The Birmingham Commonwealth Games will mark the “start of great things” for a “rebranded” West Midlands, the region’s outgoing chief constable has said.
Sir David Thompson said the “tremendous success” of the 11-day competition would give the same boost to the city’s image as it did Manchester’s, which hosted the games in 2002.
Mr Thompson, an avowed “Mancunian” who commanded the policing operation for the Manchester games two decades ago, said after working for more than 10 years in the Midlands: “I love Birmingham quite a bit more than Manchester now.”
“We have in 11 days, as a region and as a city, completely rebranded how people see the place,” he added.
“Local people feeling real civic pride, the world looking on, the country looking on, seeing Birmingham.
“What more could we have wanted to achieve.”
For the chief – retiring from the post he has held for 12 years in December – the Games have been one of the last big policing operations on his watch before he hangs up his hat.
The Conservative Party Conference is coming to Birmingham in October – he said that would be “an interesting event to police”.
But he reflected on how his retirement was postponed from earlier this year so he could oversee the policing of the Games.
In reflective mood, and now nearing the end of a long career, Sir David said it was nice to have had a “good” news story, especially after a period of controversy over policing of pandemic lockdown rules.
He said: “The last two years, particularly, have seen really challenging conversations about policing.
“Actually that’s what everybody has enjoyed about working this operation, the public have shown how much they appreciate the police… it’s been good to experience that.”
The Games had also been a logistical success, with officers from forces from Jersey to Police Scotland “and everywhere in between” deployed to provide security.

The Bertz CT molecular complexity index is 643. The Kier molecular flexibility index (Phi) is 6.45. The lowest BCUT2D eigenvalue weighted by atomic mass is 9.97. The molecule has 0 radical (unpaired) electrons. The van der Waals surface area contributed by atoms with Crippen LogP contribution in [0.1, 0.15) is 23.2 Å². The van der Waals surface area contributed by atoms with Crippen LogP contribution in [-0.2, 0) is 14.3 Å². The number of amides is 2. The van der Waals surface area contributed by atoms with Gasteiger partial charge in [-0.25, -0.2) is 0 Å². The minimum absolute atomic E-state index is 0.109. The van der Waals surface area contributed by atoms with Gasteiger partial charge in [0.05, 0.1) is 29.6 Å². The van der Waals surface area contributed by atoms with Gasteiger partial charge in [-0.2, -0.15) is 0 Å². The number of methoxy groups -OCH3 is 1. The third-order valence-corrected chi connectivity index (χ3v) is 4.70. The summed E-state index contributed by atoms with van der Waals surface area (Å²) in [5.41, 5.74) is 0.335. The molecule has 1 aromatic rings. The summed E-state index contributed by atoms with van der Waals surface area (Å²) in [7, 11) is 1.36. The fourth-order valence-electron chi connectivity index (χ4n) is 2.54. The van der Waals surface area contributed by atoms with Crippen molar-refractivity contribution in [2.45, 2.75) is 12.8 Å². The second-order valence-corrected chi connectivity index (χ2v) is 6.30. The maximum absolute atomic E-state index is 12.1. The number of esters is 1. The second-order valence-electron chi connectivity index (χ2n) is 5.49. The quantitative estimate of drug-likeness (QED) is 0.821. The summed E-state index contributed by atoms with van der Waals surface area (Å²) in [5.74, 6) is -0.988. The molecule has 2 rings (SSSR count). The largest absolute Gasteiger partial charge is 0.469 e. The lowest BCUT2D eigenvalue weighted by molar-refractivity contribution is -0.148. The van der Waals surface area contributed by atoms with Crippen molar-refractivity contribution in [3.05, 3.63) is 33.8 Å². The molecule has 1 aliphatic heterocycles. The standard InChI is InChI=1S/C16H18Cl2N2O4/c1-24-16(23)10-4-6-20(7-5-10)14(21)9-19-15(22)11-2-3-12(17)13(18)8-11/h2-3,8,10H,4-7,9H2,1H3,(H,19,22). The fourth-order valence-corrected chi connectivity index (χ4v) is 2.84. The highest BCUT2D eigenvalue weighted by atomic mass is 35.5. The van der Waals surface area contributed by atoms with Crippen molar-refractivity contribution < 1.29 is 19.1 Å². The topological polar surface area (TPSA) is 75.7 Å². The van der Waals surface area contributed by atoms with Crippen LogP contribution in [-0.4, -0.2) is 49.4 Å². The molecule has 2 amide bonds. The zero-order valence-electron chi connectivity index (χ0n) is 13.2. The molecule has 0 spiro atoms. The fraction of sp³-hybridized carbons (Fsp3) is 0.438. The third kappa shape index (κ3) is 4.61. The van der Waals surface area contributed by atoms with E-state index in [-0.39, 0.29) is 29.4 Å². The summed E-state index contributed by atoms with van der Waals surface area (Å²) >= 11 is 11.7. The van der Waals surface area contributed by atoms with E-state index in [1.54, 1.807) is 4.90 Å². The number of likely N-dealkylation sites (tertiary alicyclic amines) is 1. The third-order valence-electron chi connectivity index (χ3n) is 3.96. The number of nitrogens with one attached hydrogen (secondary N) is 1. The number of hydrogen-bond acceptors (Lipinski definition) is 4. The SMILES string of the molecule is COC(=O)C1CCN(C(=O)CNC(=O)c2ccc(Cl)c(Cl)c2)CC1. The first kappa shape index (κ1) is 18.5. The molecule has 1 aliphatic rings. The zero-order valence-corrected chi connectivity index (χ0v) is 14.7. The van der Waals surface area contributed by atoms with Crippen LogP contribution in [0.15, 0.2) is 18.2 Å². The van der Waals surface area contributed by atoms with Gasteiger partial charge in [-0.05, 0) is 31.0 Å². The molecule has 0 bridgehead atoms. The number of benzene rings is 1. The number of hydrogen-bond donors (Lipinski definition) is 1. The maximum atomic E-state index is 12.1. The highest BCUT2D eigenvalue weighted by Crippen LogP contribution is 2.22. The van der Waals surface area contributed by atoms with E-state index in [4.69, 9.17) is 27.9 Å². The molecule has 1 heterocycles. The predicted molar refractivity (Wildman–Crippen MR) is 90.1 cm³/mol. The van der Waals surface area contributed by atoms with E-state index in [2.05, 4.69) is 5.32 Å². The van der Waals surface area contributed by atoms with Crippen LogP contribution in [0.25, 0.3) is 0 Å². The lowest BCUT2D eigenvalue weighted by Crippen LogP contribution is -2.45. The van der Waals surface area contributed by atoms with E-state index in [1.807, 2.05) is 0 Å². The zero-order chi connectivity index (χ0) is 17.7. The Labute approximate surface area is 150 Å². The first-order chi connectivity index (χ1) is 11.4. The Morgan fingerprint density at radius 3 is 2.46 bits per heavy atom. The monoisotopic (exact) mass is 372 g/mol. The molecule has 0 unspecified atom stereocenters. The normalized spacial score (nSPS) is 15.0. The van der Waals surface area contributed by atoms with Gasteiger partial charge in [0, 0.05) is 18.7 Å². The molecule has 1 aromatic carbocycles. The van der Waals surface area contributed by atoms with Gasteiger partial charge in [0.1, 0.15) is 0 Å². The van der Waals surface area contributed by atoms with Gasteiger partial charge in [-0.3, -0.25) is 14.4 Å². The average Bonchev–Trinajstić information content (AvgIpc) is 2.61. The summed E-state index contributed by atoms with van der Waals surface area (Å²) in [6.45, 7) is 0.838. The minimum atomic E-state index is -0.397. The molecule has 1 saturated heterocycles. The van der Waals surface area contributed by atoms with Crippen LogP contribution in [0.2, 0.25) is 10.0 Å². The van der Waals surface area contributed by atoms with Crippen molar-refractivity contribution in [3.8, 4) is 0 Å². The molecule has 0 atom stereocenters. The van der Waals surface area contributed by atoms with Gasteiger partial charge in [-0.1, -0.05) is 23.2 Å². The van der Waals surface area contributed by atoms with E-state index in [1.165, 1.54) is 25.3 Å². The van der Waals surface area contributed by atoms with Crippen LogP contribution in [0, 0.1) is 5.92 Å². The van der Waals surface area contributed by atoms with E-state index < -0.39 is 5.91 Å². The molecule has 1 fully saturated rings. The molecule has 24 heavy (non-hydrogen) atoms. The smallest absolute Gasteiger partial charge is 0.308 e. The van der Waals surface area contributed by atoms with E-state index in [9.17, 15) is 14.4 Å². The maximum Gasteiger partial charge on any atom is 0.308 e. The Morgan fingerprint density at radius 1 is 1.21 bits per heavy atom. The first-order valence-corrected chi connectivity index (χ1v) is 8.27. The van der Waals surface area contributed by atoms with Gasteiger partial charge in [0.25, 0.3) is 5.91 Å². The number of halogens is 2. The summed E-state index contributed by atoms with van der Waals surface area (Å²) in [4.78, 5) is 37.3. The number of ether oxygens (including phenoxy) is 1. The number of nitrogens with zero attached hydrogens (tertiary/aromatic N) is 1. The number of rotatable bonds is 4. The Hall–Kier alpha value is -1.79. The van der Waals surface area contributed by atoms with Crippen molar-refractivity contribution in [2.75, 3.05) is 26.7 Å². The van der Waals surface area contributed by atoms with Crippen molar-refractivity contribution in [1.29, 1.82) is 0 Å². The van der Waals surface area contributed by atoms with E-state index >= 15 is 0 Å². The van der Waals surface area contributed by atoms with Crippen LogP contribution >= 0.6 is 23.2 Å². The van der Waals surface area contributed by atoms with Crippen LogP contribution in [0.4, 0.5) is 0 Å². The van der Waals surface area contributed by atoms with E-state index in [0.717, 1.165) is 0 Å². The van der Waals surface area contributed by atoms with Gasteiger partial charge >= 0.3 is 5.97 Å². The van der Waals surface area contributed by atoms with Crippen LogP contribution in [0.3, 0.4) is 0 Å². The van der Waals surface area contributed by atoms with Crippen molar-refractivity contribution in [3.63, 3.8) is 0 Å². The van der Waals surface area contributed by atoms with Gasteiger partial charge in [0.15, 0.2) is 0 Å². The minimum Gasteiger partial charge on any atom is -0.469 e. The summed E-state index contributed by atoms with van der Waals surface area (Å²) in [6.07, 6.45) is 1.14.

“On our busiest day we deployed on the ground, 3,000 cops – which would equate to the tenth biggest police force in the country,” he added.
“It’s a massive logistical exercise to come together and I’ve got to say it’s gone brilliantly well.”
Such has been the scale of the planning, officials from the 2024 Paris Olympic Games and the World Cup, being held in Qatar later this year, visited in advance of the Games to take notes, added the chief constable.
Sir David, speaking in Birmingham’s Centenary Square – temporary home to the mechanical bull which took centre stage at the opening ceremony and is now drawing visitors of its own – said the Games “was the region’s opportunity to shine a bright light on what an amazing place it is”.
“I spent 12 years here, I absolutely love the place – as a Mancunian I’ve got to say I love Birmingham quite a bit more than Manchester now,” he added.
“I know what the Commonwealth Games did for Manchester’s image and I’ve desperately wanted to see that happen in this region.
“We’ve had an amazing City of Culture, which has been great for Coventry.
“The Games have been great for Birmingham and the broader region and I so wanted that to happen in my time.
“I think it is the start of great things for the region, I really do.
“I’m sorry I won’t be in this role, but I think I’ve done my bit to help us on our way.”
Asked about his future, he said: “It’s an exciting and interesting time, it’s the right time for a new chief.
“It’s not a job I’m sick of, it’s not a job I’m unhappy with, but actually there’s nothing I am going to do to top this moment so it is a good time for somebody else to come along.”
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